Talk about work-life balance: it is only today, several days after its publication, that I’ve had the time to read Anne Marie Slaughter’s cover story in the July 2012 issue of The Atlantic, “Why Women Still Can’t Have It All” (which, as of today, has been recommended on Facebook approximately 178,000 times), as well as her first response to the storm of comments that flooded in as soon as readers saw it, “The ‘Having It All’ Debate Convinced Me To Stop Saying ‘Having It All'”. (Suggested alternative tags: #StumblingTowardParity, #PushingForBetter, #StillWorkingOnIt, #GuysThisIsYourProblemToo, #DemandingMoreForMoreOfUs, #Feminism).
What an extraordinary woman! What a privilege to have had such role models as Hillary Clinton. And what courage in rocking a boat that many of our predecessors couldn’t rock, and many younger women – as she points out – seem to be giving up on rocking.
And here’s what’s been missing from the debate: the full implications of this paragraph in Slaughter’s essay (emphasis added).
The best hope for improving the lot of all women [...] is to close the leadership gap: to elect a woman president and 50 women senators; to ensure that women are equally represented in the ranks of corporate executives and judicial leaders. Only when women wield power in sufficient numbers will we create a society that genuinely works for all women. That will be a society that works for everyone.
The issue is: how do we get to parity at the top in politics, in business, and in judicial ranks? Well, the standard American answer is: you vote for women and elect them, for elected posts; you promote a meritocracy in business; You change the culture in the workplace; you ask women to keep spinning their wheels, in the meantime, until they get traction.
And that’s why it doesn’t work. Many talented women decline to seek political office, or “leave before they leave” (in Sheryl Sandberg’s words) in the corporate world, because they feel that, even if they gain that extra ounce of power, the odds will be even more ruthlessly stacked against them. The rate of progress is just too slow. Or negative. Take a couple of data points:
- In 1998, Catalyst projected in their their Census of Women Board Directors that, at the then-current rate of change, it would take 66 years, until 2064, for women to reach parity with men in the ranks of Fortune 500 boards.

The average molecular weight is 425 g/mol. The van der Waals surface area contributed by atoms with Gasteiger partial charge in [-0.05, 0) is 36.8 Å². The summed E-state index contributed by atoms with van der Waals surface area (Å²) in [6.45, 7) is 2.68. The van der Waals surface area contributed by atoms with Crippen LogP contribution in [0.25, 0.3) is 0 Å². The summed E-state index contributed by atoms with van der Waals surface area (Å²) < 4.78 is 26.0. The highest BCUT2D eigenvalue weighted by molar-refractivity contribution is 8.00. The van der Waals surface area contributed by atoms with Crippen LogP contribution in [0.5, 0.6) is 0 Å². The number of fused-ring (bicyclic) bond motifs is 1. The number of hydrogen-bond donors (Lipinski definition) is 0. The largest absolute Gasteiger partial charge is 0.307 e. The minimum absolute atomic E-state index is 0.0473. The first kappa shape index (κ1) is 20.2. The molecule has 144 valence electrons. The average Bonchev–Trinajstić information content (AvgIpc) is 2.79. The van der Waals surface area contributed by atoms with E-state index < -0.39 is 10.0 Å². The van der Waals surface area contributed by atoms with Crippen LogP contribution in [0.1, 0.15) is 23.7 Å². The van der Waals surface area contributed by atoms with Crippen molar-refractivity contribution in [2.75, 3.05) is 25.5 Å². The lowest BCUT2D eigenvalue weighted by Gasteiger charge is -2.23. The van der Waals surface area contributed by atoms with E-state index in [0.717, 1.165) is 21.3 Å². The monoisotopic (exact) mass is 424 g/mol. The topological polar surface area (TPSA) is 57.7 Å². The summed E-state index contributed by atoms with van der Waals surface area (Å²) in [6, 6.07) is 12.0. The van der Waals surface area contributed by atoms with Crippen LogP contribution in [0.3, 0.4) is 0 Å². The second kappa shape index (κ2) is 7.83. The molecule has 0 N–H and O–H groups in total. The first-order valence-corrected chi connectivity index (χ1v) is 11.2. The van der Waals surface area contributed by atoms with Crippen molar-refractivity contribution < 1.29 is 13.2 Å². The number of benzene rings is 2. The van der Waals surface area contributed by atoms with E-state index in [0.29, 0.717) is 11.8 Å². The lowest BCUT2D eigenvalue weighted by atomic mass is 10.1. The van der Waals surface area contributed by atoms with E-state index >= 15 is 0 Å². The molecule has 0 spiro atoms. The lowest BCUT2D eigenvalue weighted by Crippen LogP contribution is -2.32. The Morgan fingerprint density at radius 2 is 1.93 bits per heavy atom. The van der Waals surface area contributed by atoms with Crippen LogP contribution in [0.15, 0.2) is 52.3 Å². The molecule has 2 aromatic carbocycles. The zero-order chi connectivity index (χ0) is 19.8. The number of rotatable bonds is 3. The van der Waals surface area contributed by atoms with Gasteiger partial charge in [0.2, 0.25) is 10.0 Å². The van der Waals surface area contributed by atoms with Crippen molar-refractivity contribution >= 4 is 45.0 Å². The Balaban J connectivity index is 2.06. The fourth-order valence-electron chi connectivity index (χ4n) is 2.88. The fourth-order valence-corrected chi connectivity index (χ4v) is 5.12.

- In 2007, Catalyst projected that, at the then-current rate of change, it would take 73 years for women to reach parity with men in the ranks of Fortune 500 boards.
I believe that, in publishing more recent editions of the study, they’ve quit publishing any such extrapolations. For good reason, it seems.
When all else has failed, why have we kept trying the same recipes? Even Slaughter’s recommendations – no matter how lucid her analysis – see to me to fall short. Changing the culture of “face time”; redefining the arc of a successful career; rediscovering the pursuit of happiness; using technology and creativity; enlisting men – all are worthwhile efforts, and I praise her for spelling them out once again. But they’re not enough. We need to change the rules.
Let’s mandate gender parity in the candidate pool for elections. Let’s start linking campaign finance ceilings to the number of women a party gets elected: the more you achieve gender parity in the posts you win, the more funds you can raise. And let’s not forget – let’s mandate gender equality in corporate boards: how else do you think the Norwegians got to 40%? Similar measures have been passed, although at a much slower pace, to promote women’s board membership in Spain and Italy. EU Commissioner Viviane Reding, after a consultation on the topic, is said to be planning to introduce a draft directive this October mandating at least a 40% board participation by each gender.
Slaughter’s essay shows the need for a bold stand, but refrains from taking it. It is time for us, in America and elsewhere, to acknowledge that we need to put in place the right rules. As in the variously-attributed quote, insanity is repeating the same mistakes and expecting different results. Let’s try something different: the worst that can happen is that it will be a different sort of mistake. And it’s well worth trying: if we succeed, we will have created a better world for our daughters.